|An example of finished work from Revenant Cycle #1|
I think one of the things that bothers me the most as an artist is the assumptions that people make about my art. They see one thing and ignore all else. We as artists are the worst about this. We miss the depth often in our need to say "oh I did that already".
I've been fighting a battle this week as I've been producing art in the new Revenant Series. There is a distinct lack of understanding of the art form I am using that I've been forced to create new terminology to try and explain what I am actually doing.
When people (and especially artists) see the final work I am producing they jump to one conclusion only. "Oh Cool Digital Art".
No no no no. What you perceive as digital art was not any photo shopped piece of crap done solely on a computer with a mouse. No offense to the great digital artists out there, but we all must admit there is a lot of crap being made these days also.
So let me give you an idea of the process from a different standpoint than I've written about yet.
What I am creating starts as a concept drawing in the studio. It is an idea and an inspiration that may take from previous pieces of work I've done. There is thought and planning that goes into it which includes consideration for the paints being used, the models being chosen, the lighting, the props and the backgrounds. There is scheduling of both the models and any interns I need to assist.
There may even be the creation of other art to be used also in the process. I've done elaborate backdrops, costumes, etc that are all done artistically to get the effects I am looking for.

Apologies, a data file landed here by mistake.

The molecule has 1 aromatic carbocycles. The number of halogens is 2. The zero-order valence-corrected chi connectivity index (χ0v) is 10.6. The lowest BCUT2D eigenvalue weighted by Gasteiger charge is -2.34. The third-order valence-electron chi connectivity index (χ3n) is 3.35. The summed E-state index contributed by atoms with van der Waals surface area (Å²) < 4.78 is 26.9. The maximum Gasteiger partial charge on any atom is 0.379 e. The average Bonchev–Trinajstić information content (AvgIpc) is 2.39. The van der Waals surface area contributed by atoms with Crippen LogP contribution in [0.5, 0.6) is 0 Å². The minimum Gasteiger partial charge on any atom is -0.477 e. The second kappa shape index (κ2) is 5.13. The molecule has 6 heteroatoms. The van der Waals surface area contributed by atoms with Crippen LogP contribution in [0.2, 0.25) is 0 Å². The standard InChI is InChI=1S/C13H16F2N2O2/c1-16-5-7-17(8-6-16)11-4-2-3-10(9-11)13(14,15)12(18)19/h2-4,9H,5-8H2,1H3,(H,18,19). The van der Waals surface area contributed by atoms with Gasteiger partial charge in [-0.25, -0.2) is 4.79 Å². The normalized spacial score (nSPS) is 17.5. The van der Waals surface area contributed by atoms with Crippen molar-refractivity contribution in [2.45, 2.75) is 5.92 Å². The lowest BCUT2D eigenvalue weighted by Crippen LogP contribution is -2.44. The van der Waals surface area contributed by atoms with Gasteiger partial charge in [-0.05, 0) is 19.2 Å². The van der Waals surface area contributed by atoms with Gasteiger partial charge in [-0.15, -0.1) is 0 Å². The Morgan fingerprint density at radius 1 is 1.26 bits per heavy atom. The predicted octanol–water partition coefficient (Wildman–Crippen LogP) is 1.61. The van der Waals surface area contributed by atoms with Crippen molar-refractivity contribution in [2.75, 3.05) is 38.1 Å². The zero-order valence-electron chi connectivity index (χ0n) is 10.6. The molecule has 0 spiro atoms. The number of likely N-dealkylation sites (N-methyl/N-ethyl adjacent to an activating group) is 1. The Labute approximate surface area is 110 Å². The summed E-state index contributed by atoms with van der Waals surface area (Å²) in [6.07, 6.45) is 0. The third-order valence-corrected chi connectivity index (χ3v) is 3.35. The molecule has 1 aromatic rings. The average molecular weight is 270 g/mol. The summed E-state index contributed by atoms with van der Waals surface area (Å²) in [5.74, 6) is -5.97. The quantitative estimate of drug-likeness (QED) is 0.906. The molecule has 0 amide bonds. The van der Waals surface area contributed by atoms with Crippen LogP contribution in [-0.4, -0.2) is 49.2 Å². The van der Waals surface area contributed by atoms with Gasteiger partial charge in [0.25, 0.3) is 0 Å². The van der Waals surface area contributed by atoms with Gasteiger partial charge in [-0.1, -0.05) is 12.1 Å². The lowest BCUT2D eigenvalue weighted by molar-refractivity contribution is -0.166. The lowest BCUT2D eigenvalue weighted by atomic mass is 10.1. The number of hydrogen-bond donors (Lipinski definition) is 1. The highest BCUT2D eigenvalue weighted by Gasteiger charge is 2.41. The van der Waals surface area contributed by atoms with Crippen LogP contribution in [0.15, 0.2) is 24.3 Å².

That all happens before the art is ever created. Then comes the painting, done in studio the model is transformed into a piece of art. This is no performance art. No one sees it other than those helping. The painting is not done to produce the end product of a body painting. Its far from complete.
After the painting comes the photographing done with special lights and often with something akin to a staged production. Again though, this is not performance. The photographing now takes place. Anywhere from 300-1,000 raw images are taken of the model in varying poses. When done the model is scrubbed down and sent home with a big thanks for their patience.
Now comes the sorting. Every image is looked at carefully and perhaps 10 of those 1,000 images are chosen to take a step further.
Now comes the digital art. Each of those final images is carefully morphed to create something totally new.
After all this work I am happy with even one final piece of art that comes from it. I've had sessions where it all turned out as crap and the process begun again.
Now you'd think the work is done at that stage. The artist has accomplished something that spans several art forms to create something new. But the work is not done.
The portfolio of raw images is set aside but it is not dead. I may bring that portfolio back up a month, a year or a decade later and find something new within it. But more immediately I may spur off other kinds of art. One idea I am fiddling with is creating a set of still cel's, similiar to what they create in animation and done on acetate. I may spur sculptures from the source materials. I may introduce future pieces that interconnect with the original work.
The point is that in Assimilation art you keep morphing into new concepts. And that is where I lose the audience. They can only see one form of art (usually digital) without seeing the complexities of the final work. And thus is my frustration.
So with that said I am going to bed now (at 7am) and sleeping a good solid 12 hours today so I am ready for the task of working with a model tonight. In the meantime, here are some links to things related to this rant. Enjoy!
Revenant Cycle #1 Working Notes
Revenant Cycle #2 Working Notes
Revenant Cycle #1 Finished Work